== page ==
FIG. 3 shows a fragmented, side, cross-sectional view of another embodiment of a wire with a discontinuity in accordance with the present invention. Here, a wire 40 made, for example, of stainless steel, is fitted into the hollow 44 a of an end section 44 made, for example, of nickel-titanium alloy. The wire 40 would be held in place in the hollow by a suitable adhesive, such as epoxy or cyanoacrylate. A plurality of cuts 48 are made in the end section 44 to provide for coiling and shaping the end section as desired for ultimate disposition at a target site in a body passageway. A cut or diameter reduction 49 is also formed in the wire 40 to provide the desired discontinuity. A coil mass 47 might also be added about the wire 40 to further exaggerate the discontinuity. The cut 49 might advantageously be about ½ of the way through the wire 40 in the transverse direction to serve to rupture or separate when an ultrasound signal is applied to the wire.
FIG. 4A shows another embodiment of a discontinuity between a wire 50 and an end section 54, again including cuts 58. The terminal end of the wire 50 is attached by a section of adhesive 59 to the proximal end of the end section 54. The adhesive 59 is selected from materials that are somewhat brittle, such as sodium silicate, so that when an ultrasound signal is applied to the wire 50, the adhesive 59 will fracture to allow the end section 54 to separate from the wire 50. Alternatively, section 59 of wire 50 could be heat-treated or H+ embrittled to make the wire brittle at that location. As yet another alternative, section 59 could be chemically-treated, such as by etching, to make the wire weaker at that location.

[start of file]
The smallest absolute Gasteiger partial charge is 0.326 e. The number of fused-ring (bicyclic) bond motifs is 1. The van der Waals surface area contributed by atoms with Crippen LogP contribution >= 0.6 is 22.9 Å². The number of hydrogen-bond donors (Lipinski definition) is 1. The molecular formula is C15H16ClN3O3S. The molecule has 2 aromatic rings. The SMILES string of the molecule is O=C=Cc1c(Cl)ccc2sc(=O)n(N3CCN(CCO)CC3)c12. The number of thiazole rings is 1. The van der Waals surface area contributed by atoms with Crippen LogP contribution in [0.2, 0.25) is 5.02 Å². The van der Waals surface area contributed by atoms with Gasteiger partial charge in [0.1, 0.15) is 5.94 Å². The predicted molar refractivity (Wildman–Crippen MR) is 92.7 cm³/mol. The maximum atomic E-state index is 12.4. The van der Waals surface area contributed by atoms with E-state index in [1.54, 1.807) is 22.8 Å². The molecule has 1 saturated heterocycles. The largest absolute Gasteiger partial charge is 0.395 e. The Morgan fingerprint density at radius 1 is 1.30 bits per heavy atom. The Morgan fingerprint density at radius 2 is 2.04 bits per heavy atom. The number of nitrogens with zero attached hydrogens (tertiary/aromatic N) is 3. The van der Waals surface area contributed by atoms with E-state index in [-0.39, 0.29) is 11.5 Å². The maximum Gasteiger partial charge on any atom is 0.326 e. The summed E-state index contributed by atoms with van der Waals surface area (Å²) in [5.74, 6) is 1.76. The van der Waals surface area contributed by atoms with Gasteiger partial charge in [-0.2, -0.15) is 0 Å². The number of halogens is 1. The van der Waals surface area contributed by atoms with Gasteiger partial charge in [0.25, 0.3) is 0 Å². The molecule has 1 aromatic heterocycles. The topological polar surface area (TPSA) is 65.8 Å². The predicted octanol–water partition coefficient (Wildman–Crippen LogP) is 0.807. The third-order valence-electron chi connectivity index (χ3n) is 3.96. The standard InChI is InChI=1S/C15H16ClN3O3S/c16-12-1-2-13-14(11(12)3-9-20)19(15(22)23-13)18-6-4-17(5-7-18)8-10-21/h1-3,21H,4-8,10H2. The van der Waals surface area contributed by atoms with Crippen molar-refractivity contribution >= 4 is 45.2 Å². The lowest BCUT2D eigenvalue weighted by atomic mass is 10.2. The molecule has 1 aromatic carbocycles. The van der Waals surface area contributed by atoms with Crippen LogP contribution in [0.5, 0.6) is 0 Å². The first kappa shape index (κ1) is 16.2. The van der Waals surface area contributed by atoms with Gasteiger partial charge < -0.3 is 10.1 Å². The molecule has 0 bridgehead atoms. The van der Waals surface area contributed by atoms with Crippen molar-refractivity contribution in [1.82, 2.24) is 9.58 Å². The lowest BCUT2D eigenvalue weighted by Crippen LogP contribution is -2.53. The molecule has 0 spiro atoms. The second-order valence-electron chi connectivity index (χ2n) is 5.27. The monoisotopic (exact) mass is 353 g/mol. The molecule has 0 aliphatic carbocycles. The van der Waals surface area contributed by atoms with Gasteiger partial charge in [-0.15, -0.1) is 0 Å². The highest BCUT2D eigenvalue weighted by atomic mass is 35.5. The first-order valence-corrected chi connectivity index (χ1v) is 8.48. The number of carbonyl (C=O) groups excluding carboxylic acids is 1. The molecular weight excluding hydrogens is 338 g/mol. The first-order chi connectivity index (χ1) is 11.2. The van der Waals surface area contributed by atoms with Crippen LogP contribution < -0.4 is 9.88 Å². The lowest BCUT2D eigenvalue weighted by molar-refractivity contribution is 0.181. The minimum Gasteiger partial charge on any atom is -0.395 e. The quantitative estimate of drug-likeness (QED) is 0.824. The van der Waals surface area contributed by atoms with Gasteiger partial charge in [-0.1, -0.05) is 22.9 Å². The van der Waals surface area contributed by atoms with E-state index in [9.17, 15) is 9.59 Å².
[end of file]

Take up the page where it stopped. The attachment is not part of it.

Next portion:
FIG. 4B shows the discontinuity formed as a hole 51, whereas FIG. 4C shows the discontinuity as a spot weld 53 joining the wire 55 side-by-side to an end section 56. A coil mass 57 provides additional discontinuity. The process of spot welding heats the wire 55, making it more susceptible to fatigue and breaking. In fact, heating alone may be used to create a “discontinuity”.
FIG. 5 shows an embodiment similar to that of FIG. 3 except that the discontinuity does not comprise a cut in either the wire 60 or end section 64. Rather, the discontinuity is formed at the joint or connection between the wire 60 and end section 64 wherein the wire is inserted in the hollow 64 a of the end section and held in place by a blood soluble adhesive 68, such as sodium silicate. When the end section 64 is guided through a blood vessel by the wire 60 (i.e., through a catheter inserted in a blood vessel), blood enters the hollow 64 a of the end section 64 which, along with blood contacting the adhesive 68 at the proximal end of the end section, operates to dissolve the adhesive and allow separation of the end section from the wire.